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Getting Enough Sleep For School

By Florida Department of Health, Office of Communications

August 15, 2013

For children accustomed to easygoing summer days, it can be difficult to get back to a schedule characterized by early bedtimes and early mornings. Ensuring children get a good breakfast and a balanced meal at lunch time is an important part of their routine, but helping them get enough sleep for school is one of the best ways to help them live happy and healthy this upcoming school year.

An insufficient amount of sleep can affect a child’s academic and social performance, and, in the long term, may lead to unwanted, avoidable chronic illnesses. Sleeping well requires a schedule that is in sync with the child’s biological rhythms. Inadequate sleep can lead to mood swings, behavioral issues in school, hyperactivity and an inability to fully process new information. It can also affect a child’s growth rate and immune system, both of which are enhanced by good sleeping patterns. Most experts agree:

  • For children between the ages of 7-12, 9 to 12 hours of sleep is best
  • For children between the ages of 12-18, 8 to 9 hours of sleep is recommended

Poor sleeping patterns are linked to:

  • Increased risk of motor vehicle accidents. This is especially important for teens driving to school as drowsiness and falling asleep at the wheel causes more than 100,000 accidents a year.
  • Increased risk of diabetes and heart problems
  • Increased risk for psychiatric conditions including depression and substance abuse
  • Decreased ability to pay attention, react to signals or remember new information
  • Increased body mass index, meaning a greater likelihood of obesity due to an increased appetite caused by sleep deprivation.

Unhealthy weight gain is a common outcome of sleep deprivation. When we sleep, our body regulates levels of the hormones ghrelin and leptin, which play a role in our feelings of hunger and fullness. According to the Center for Disease Control and Prevention (CDC), insufficient sleep in children may affect the function of their hypothalamus, which is the part of the brain that regulates appetite and the expenditure of energy. That means less sleep will make a child feel they need to eat more to feel full. With childhood obesity posing a major threat to health in Florida, it is important parents take every measure to ensure their child has the best chance of maintaining a healthy weight.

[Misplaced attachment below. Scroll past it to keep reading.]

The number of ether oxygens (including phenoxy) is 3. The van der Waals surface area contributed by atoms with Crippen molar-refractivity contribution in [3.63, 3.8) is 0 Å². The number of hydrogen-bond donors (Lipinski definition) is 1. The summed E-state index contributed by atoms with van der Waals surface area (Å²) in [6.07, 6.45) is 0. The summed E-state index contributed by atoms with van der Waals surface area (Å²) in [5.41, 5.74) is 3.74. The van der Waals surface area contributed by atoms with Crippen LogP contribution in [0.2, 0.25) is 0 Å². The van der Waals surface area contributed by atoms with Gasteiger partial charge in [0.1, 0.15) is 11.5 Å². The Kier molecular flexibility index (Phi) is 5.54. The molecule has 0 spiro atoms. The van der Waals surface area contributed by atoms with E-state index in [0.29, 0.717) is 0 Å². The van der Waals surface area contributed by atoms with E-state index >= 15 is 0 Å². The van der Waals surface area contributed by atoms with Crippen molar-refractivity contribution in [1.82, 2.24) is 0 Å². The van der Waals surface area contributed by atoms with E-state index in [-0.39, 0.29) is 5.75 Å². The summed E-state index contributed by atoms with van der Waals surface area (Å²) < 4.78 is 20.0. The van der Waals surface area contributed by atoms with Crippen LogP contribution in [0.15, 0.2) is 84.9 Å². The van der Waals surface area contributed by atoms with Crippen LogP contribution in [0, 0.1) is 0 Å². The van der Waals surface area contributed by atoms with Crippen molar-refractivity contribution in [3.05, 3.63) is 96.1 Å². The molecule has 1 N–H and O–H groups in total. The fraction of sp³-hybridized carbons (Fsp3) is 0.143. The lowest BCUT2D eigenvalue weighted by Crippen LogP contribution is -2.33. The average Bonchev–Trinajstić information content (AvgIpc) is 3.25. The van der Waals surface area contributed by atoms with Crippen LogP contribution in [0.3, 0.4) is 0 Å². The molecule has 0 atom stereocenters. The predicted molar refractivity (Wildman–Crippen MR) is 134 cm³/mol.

Here’s what you can do to make sure your child is getting all the benefits of a good night’s sleep:

  • Teach school-aged children about healthy sleep habits.
  • Continue to emphasize the need for regular and consistent sleep schedule and bedtime routine.
  • Make your child’s bedroom conducive to sleep by making sure it is dark, cool and quiet.
  • Keep TV and computers out of the bedroom.
  • Avoid caffeine close to bed time.
  • Finish eating at least 2–3 hours before regular bedtime.
  • Establish consistent sleep and wake schedules, even on weekends.
  • Create a regular, relaxing bedtime routine they can recognize every night, such as taking a warm bath or reading. This helps children become adjusted to a schedule.

The truth is simple: sleep affects how we feel, think and function. And when kids sleep better, they wake up feeling refreshed and ready to take on a brand new school day.

For more tips on how to better your child’s sleeping patterns, and to find out just why sleep is so important, visit the Additional Resources links below.

Additional Resources